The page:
This post has been written by Nishanth Muralidhar, a Safal Niveshak tribesman.
One of the great enduring myths of the Indian middle class is that an investment in real estate can never go wrong, and that buying or constructing a house is the best investment that you can make.
I believe Vishal himself wrote a post on Safal Niveshak stating that his house was the best investment for him.
———————–Safal Niveshak Value Investing Unconference 2013——————
Announcing “The 2013 Safal Niveshak Value Investing Unconference”, a 2-day meetup of Safal Niveshak tribesmen where we discuss and debate unique and profitable investment ideas and get to know other members of this tribe better. Click here to Register
Well, we are here to see if that statement holds true regardless of age, life situation, and individual circumstances for all investors. But first…
What is an investment?
If you were to avoid Ben Graham’s definition for some time, in simple words, an investment is something where we deploy our money, time and effort into, so that it can generate a reasonable amount of return or create wealth in a reasonable time period.
By that yardstick, your education is an investment, the fee you pay for a certification which helps you to get a better job is an investment, and the subscription you pay to a stock newsletter can also be an “investment”.
However for all investments, there is one common factor which determines the future returns you derive from it. That factor is the “price” you pay for the investment.
I believe no long-time reader of Safal Niveshak will say that we can buy an “investment” at any price and expect it to be successful.
This brings us to the main point of this article – Is real estate really your best investment?
Real estate is the perennial favourite of the Indian investor. But is buying a house at ANY price a wise investment?
A house is an essential need for an individual, not an investment, exactly like insurance. But the guise for the vast majority is that it is an “investment”.
Do they plan to sell the house after 10 years? No. Do they intend to run a reverse mortgage on the house? No. Then how exactly will this house be an investment?
Clothing, food, and shelter are the basic needs of any individual, so buying a house or flat as primary residence makes sense.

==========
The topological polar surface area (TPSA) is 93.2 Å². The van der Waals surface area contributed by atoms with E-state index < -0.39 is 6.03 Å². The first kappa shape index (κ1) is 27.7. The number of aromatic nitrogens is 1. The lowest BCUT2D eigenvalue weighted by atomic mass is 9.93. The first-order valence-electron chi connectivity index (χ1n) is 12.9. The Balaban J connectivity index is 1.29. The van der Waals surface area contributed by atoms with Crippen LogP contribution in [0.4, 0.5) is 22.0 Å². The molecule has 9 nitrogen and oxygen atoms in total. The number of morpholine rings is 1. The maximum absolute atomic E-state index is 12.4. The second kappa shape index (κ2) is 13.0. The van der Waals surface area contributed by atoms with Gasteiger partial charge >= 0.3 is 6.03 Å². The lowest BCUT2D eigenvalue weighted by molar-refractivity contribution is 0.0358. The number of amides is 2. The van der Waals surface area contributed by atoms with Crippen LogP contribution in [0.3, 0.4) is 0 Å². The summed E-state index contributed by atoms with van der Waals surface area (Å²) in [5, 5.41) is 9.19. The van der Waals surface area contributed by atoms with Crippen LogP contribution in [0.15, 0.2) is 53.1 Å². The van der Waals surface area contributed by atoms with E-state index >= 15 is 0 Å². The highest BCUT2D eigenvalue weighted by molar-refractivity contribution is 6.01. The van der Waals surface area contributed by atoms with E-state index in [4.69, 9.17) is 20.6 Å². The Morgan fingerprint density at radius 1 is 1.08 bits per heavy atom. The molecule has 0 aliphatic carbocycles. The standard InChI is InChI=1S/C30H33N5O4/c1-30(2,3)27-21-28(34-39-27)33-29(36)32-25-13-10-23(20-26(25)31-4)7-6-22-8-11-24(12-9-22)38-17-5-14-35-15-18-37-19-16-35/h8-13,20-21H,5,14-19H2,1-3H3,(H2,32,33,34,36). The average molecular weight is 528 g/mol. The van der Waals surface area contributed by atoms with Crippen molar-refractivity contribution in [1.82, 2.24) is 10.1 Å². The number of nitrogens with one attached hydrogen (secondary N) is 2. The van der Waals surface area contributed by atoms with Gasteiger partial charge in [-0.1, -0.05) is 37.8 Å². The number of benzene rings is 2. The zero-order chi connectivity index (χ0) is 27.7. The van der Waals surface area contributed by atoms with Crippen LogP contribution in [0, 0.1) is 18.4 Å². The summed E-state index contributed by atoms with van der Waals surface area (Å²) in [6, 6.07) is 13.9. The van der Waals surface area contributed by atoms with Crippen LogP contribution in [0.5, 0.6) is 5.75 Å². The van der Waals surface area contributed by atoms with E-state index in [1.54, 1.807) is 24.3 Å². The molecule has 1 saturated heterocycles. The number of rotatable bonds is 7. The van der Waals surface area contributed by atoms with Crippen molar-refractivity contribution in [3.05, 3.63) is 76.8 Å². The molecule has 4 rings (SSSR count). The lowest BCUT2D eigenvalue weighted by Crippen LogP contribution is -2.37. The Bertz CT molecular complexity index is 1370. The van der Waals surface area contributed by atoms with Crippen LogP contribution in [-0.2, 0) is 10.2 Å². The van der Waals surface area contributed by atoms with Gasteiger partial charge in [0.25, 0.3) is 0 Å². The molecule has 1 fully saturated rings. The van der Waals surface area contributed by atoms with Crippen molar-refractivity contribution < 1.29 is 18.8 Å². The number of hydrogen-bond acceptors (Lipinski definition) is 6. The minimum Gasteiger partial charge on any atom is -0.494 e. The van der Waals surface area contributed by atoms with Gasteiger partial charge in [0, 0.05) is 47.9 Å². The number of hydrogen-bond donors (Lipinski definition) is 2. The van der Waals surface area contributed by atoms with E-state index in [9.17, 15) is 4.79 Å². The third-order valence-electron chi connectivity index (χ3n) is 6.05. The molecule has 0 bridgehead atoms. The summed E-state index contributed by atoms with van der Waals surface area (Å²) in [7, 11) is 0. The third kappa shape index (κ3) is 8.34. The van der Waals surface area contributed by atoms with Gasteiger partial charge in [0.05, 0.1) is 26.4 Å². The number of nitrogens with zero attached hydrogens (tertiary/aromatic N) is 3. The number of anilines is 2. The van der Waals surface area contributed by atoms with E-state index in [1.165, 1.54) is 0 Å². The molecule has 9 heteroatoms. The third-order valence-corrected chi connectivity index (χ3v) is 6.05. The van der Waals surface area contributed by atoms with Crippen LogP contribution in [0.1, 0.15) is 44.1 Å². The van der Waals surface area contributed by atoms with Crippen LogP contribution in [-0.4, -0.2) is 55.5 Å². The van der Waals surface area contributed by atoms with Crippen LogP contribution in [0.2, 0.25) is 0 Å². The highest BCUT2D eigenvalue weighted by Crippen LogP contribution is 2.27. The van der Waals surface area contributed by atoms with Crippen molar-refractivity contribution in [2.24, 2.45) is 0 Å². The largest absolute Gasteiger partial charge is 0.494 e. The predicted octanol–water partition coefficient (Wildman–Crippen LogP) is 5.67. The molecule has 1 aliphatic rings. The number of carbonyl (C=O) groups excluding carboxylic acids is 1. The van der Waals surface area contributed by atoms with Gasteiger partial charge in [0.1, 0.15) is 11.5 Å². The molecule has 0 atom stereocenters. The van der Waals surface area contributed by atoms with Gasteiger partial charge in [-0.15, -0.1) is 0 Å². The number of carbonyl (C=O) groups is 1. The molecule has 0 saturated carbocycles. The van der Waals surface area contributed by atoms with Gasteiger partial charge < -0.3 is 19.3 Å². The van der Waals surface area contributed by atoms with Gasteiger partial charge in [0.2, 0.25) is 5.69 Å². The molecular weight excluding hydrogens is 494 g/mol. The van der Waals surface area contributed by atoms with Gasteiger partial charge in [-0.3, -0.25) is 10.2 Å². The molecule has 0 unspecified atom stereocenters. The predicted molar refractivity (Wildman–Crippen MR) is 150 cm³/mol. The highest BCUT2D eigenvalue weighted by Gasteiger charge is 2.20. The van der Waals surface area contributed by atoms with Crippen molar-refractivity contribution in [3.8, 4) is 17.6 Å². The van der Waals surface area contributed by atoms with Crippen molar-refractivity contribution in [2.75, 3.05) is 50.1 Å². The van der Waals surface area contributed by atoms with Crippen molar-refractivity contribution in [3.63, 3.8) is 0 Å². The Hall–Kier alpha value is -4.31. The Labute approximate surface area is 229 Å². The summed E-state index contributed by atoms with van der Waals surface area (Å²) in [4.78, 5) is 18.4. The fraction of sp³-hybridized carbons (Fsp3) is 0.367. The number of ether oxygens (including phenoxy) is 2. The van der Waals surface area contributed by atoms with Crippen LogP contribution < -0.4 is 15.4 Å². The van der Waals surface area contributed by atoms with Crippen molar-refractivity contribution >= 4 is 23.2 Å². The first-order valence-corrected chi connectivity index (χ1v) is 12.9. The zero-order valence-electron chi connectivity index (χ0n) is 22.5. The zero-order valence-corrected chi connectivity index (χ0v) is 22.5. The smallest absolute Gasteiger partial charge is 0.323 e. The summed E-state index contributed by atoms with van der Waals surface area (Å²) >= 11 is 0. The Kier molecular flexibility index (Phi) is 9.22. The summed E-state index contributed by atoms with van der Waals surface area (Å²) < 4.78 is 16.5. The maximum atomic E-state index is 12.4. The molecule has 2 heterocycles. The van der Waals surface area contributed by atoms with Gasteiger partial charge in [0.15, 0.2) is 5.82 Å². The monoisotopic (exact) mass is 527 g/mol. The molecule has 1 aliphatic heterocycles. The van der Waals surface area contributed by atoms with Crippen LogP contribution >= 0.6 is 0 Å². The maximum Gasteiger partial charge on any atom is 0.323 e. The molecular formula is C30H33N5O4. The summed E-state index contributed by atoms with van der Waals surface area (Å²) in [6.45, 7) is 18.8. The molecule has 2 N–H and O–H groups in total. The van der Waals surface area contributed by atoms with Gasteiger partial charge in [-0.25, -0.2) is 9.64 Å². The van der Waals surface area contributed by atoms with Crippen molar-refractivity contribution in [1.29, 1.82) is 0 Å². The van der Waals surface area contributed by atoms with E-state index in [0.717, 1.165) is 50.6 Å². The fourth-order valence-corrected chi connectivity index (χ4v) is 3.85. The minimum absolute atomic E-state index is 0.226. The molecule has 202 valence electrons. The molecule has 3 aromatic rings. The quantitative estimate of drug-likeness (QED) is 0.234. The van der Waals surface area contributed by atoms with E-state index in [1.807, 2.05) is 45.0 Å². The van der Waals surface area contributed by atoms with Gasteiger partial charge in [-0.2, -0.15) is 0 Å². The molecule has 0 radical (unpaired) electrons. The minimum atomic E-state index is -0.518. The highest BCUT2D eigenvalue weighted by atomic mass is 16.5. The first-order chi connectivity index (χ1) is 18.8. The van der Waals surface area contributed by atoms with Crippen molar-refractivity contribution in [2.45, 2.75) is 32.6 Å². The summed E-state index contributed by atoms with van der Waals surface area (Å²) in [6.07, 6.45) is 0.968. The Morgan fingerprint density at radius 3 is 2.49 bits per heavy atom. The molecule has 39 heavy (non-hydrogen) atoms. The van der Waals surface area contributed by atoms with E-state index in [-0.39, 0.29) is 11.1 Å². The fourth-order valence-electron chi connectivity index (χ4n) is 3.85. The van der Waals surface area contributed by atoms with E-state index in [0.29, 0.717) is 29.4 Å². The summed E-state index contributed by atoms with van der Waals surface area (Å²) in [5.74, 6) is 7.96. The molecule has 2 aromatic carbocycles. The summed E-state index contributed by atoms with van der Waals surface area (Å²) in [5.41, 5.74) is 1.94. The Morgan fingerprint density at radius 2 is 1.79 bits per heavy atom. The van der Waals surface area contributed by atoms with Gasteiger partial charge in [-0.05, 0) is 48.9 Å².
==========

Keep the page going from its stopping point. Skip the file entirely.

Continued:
However, buying at any price due to the fallacy that “real estate prices never go down” does not make sense. But, look around you, and that’s exactly what is going on!
People are willing to throw money at any substandard flat, in any remote location, without proper roads, electricity or water supply, but just because ‘real estate is safe’.
They are also willing to take loans at inflated prices from banks and willing to spend 10-15 years of their lives as corporate wage slaves. And they call this an investment!
If one is sure that he/she will live in a city for a period of 5-10 years or intends to settle down in that place – for work and/or retirement – then yes, it stands to reason to buy a house or a flat.
Otherwise, a house property acts as a shackle to the individual, forcing him to curtail his career moves and flexibility.
Another argument is that buying a house acts as a forced saving. Well, I can buy this argument if this is for a house for residential purposes. But if it is for investment purposes, it might be better if the money were invested via a SIP in a well-managed mutual fund for 10-15 years.
Case for real estate investment
We can distill the case for real estate investment as follows.
If you need a house to live in, you are reasonably certain about the city you want to live in, and your career, plus you can muster up at least 30-40% of the price as down-payment, please go ahead and buy.
Else, rent and invest the surplus in a well-managed mutual fund on an SIP basis.
And please, don’t create arguments like, “…the rent will be equal to the EMI in any case.”
I have rarely heard of anyone paying rent of Rs 40,000 per month for a rental apartment for reasonable living accommodation (I’m talking about an average Indian middle class here). Especially if you are not sure, please invest your surplus in both equity and debt, based on your asset allocation.
Still, if there exists a need for residential property as an investment, then make sure that your income from other sources (salary, dividends, interest income) exceeds any potential EMI payments that you might need to make.
To conclude, real estate is a great investment…but it is not a great investment at all times and at any price.
“Buyer beware” must be your motto, dear tribesman.
About Nishanth: Nishanth is a middle-class 30-year old IT software engineer, hailing from Kerala and currently residing in the US. He has been investing in the Indian stock market for eight years now and is a keen follower of value investing.